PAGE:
2. Taj Mahal. I have never met anyone else that didn’t love the Taj Mahal so I know I am out on my own on this one. But I can’t help it, when I visited the Taj Mahal I thought “great, looks just like the post card”, then I thought “I should take a photo” , and then I was bored. All those lovely large alcoves are empty,  it’s a big hollow tomb and has no atmosphere. However I loved Agra and I spent hours enjoying the Red Fort, and found the distant view of the Taj Mahal from the Red Fort the most interesting way to see the Taj Mahal.
  3. Alcatraz. Reputedly the most visited attraction in San Francisco, and I cannot understand why? The boat trip to the island and back is very enjoyable and provides a great view of either the bridge or the fog, depending on weather. Maybe if I had grown up with the history, with Alcatraz stories, it would’ve seemed more atmospheric. But it’s some old, not really ruined, buildings on a rock, that was once a jail. And Hollywood made some movies about it. I even did the night tour to try and amp up the atmosphere, but it still felt like a school trip to a not very exciting museum.
  4. Fisherman’s Wharf, San Francisco. It’s sounds good doesn’t it? The harbourfront wharf, the famous clam chowder. Maybe a few decades ago it was like that. Now it  is a plastic theme park of fast food and tacky souveniers. There is so much good food, great shops, interesting neighbourhoods and great views in San Francisco, so avoid this bit and enjoy the rest.

    Alcatraz, more interesting than it looks
    Alcatraz, more interesting than it looks
  5. the Mona Lisa, the Louvre. Mona Lisa’s smile is the most visited (and best known) art work in the world, housed in a massively impressive building. So by the time you search through the vastness of the Louvre and queue for a while, it’s a bit disappointing to discover the painting is so tiny, and for its own protection hidden away behind perspex. Maybe if I could see if alone, instead of from beneath a rugby scrum, I could appreciate it more.
  6. Dallas, Texas. To be fair, I didn’t choose to go to Dallas as a tourist destination – I was sent there on a work trip – for seven weeks. On the first afternoon I had covered the two things worth getting excited about – SouthFork Ranch (preserving the iconic Dallas TV show) and the Grassy Knoll. With hindsight I kind of wish I had done the second one with the “JFK death route” tour company who drive you along the same route that he took, in an open top limo, and they even play a gunshot sound in the car as it passes the appropriate spot. Sick and yet at least not boring. After that afternoon I was done, Dallas beat me down into sheer boredom. I saved my sanity by racing to the airport every weekend and jumping on a Southwest flight to anywhere else!
  7. Salar de Uyuni. This is a very different kind of disappointment. I was really keen to see this, one of the world’s largest salt lakes and at a high altitude of over 4000 metres, with it’s quirky salt hotels and traditional villages and cottage salt businesses. It’s immense and links Bolivia and Chile. We arrived there during floods. The arid salt flats were under water, not just a normal downpour but a real flood.  The owners of the 4×4 tour vehicles that normally take tours around the salt lakes were not running, as they feared their vehicles will stall and break down in the wet. We finally found one guy who took us a few hundred metres into the vast flats and then chickened out and took us back to the town of Uyuni which was also completely flooded. I am absolutely sure that I will go back one day and see Salar de Uyuni and not be disappointed.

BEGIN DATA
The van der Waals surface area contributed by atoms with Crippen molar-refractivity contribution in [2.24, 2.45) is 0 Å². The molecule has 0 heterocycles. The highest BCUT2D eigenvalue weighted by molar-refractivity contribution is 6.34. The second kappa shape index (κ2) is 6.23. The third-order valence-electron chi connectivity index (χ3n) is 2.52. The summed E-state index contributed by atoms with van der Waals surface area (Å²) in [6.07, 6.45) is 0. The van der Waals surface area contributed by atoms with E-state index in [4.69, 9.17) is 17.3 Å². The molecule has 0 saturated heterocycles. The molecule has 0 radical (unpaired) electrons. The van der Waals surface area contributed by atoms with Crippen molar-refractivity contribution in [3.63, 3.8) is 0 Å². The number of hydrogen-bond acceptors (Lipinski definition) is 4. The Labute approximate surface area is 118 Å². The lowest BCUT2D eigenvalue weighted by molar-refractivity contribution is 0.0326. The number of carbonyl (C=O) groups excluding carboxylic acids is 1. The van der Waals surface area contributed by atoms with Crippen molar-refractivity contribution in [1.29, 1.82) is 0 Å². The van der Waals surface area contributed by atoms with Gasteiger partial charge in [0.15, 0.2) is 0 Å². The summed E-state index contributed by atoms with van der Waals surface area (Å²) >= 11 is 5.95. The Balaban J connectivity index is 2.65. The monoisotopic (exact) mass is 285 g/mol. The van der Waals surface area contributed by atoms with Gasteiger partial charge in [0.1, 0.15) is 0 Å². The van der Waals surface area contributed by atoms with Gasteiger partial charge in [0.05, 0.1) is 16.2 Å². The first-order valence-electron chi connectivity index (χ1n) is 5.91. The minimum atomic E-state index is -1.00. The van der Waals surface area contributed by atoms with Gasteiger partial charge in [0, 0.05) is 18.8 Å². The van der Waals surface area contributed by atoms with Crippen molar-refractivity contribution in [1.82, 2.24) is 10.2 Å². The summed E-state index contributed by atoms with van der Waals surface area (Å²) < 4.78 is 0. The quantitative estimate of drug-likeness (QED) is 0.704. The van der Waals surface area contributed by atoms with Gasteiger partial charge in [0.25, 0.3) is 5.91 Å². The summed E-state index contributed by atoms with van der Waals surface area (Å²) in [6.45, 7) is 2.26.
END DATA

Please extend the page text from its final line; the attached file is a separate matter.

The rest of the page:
8. Riding camels. If you read my blog about camels in Morocco, you will understand why I find camels disappointing (as well as scary and distinctly dangerous). Suffice to say, do not ride a camel that is in heat, or is being mounted by another camel. Actually just don’t ride camels, end of story.
  9. Riding elephants. Yes, it does seem like a theme is developing here. I love elephants, they are beautiful, fun animals. In Laos I went to one of the many good elephant sanctuaries that are dotted around South East Asia. I fed the elephants, I stroked them, I talked to them. They were in an idyllic riverside setting next to some stunning shallow pools under the tropical jungle foliage.

I thought an elephant ride would be slow and majestic. It turned out more like an out-of-control rollercoaster. I sit on a wooden plank (seat) with another thin plank for a backrest and a tiny dowling rod across the front of me, to keep me in the seat, all tied loosely to the creature’s back. Suddenly we were climbing up near vertical 3 to 4 metre high mud banks and back down near vertical drops of the same scale – all in deep slippery mud, me at a right angle to the banks. And the elephant was sliding everywhere. Gravity was trying to claim me, and most of the time I had my eyes squeezed tightly shut and was hanging on to the dowling rod for dear life. The mahout, who seemed about 10 years old, was finding it very funny. This picture shows the misleadingly pleasant part of the ride.

The deceptively calm part of the elephant ride, Laos

10. Juliet’s balcony in Verona. Firstly, it is a fake. The “balcony” is an ugly recent addition to the outside of a house, to con tourists out of their money. The queue to get in is like standing in a particularly crowded and dirty subway. Most of the courtyard is a shop selling a variety of red synthetic plush love hearts to separate romantics from their cash. Again, Verona is a beautiful town with much atmosphere, much to see and do, and this little bit of fakery is not a good example of that.

Is there somewhere you’ve been that didn’t live up to your expectations? Anywhere you’d recommend against going as you found it disappointing?